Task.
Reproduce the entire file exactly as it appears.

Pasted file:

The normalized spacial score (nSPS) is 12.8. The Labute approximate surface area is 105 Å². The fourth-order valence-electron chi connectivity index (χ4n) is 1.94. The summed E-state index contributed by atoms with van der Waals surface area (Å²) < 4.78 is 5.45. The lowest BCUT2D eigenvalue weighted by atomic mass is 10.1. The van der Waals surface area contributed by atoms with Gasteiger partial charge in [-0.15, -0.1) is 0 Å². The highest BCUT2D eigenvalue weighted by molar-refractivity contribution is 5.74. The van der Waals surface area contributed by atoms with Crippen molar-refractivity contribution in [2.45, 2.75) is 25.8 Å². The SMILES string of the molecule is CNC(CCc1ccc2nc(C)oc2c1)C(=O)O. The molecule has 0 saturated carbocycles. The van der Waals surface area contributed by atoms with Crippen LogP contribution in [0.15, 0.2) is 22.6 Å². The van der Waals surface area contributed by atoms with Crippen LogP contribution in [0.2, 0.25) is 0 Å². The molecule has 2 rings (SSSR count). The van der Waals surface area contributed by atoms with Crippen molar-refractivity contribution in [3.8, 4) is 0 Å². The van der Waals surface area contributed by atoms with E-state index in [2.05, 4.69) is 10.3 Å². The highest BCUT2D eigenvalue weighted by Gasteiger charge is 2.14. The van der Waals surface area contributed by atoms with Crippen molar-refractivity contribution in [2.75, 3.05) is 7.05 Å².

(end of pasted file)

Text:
The normalized spacial score (nSPS) is 12.8. The Labute approximate surface area is 105 Å². The fourth-order valence-electron chi connectivity index (χ4n) is 1.94. The summed E-state index contributed by atoms with van der Waals surface area (Å²) < 4.78 is 5.45. The lowest BCUT2D eigenvalue weighted by atomic mass is 10.1. The van der Waals surface area contributed by atoms with Gasteiger partial charge in [-0.15, -0.1) is 0 Å². The highest BCUT2D eigenvalue weighted by molar-refractivity contribution is 5.74. The van der Waals surface area contributed by atoms with Crippen molar-refractivity contribution in [2.45, 2.75) is 25.8 Å². The SMILES string of the molecule is CNC(CCc1ccc2nc(C)oc2c1)C(=O)O. The molecule has 0 saturated carbocycles. The van der Waals surface area contributed by atoms with Crippen LogP contribution in [0.15, 0.2) is 22.6 Å². The van der Waals surface area contributed by atoms with Crippen LogP contribution in [0.2, 0.25) is 0 Å². The molecule has 2 rings (SSSR count). The van der Waals surface area contributed by atoms with Crippen molar-refractivity contribution in [3.8, 4) is 0 Å². The van der Waals surface area contributed by atoms with E-state index in [2.05, 4.69) is 10.3 Å². The highest BCUT2D eigenvalue weighted by Gasteiger charge is 2.14. The van der Waals surface area contributed by atoms with Crippen molar-refractivity contribution in [2.75, 3.05) is 7.05 Å².